Scientists demonstrate this with the dot-probe test. Participants sit in front of a computer screen and stare at a fixation cross in the center of a blank screen. Two stimuli then appear around the fixation cross, one neutral and one distracting. These two stimuli remain on the screen for about half a second, until one stimulus is replaced by a dot. Participants are instructed to tap the keyboard as soon as they see the dot, and the lag between the appearance of the dot and their tap estimates how distracting they found each stimulus.
Studies of hungry participants have shown that people respond to the dot-probe test faster when presented with food-related words. And research involving pornographic images has shown that people with compulsive sexual behaviors have a delayed response to the dot test, indicating higher levels of distraction.
But for our purposes, the dot-probe test can also answer the question of how long a gaze is too long, and when a distraction shifts from normal to near-compulsive behavior.
How Long Is Too Long?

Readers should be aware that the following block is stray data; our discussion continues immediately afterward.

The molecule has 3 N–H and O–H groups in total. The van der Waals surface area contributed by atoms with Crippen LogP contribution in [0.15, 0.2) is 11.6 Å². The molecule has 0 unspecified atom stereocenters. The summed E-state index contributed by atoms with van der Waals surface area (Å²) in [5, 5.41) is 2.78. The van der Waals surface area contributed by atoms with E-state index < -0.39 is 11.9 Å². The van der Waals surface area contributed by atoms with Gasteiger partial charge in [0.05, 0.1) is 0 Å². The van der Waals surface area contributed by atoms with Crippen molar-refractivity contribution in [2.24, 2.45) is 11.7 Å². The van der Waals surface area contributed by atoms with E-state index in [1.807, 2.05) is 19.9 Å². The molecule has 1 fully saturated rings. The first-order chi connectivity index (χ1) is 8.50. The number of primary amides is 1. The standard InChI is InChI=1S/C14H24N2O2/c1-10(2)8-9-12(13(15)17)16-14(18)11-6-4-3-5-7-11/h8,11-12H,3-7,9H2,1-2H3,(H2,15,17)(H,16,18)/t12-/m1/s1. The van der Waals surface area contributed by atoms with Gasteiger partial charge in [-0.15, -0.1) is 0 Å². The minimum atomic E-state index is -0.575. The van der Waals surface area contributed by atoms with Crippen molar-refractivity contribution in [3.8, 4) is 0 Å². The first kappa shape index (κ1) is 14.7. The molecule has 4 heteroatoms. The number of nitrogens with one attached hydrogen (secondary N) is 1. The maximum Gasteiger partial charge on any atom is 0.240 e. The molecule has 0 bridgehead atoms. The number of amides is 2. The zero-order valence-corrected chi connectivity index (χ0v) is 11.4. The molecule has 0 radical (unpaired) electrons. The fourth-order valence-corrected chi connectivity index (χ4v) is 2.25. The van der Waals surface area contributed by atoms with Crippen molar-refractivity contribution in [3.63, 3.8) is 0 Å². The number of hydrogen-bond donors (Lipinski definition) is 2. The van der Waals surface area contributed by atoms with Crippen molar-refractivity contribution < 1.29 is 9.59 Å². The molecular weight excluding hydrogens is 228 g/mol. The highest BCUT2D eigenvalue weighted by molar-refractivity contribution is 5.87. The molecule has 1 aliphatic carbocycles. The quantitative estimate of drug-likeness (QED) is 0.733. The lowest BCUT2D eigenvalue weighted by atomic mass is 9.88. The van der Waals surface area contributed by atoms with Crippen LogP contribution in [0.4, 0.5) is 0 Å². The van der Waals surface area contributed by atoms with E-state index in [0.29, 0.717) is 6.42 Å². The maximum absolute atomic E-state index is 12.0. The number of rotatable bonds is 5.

Dot-test studies have shown that we take at least 50 milliseconds to shift our attention from one cue to another, and at least 150 milliseconds to shift our attention when a cue requires us to look away in order to capture it. And, generally speaking, if it takes someone about one second to notice a new stimulus, experts assume this “may reflect multiple shifts of attention, reflecting disengagement and maintenance of attention.” So if you’re driving and a fly goes splat on your windshield, you’ll notice it in approximately 50 milliseconds. If a deer appears in the corner of your eye, noticing that will take a slightly longer but still imperceptible 150 milliseconds. And if you’re lost in thought when that fly or deer appears, it may take you about a second to notice it.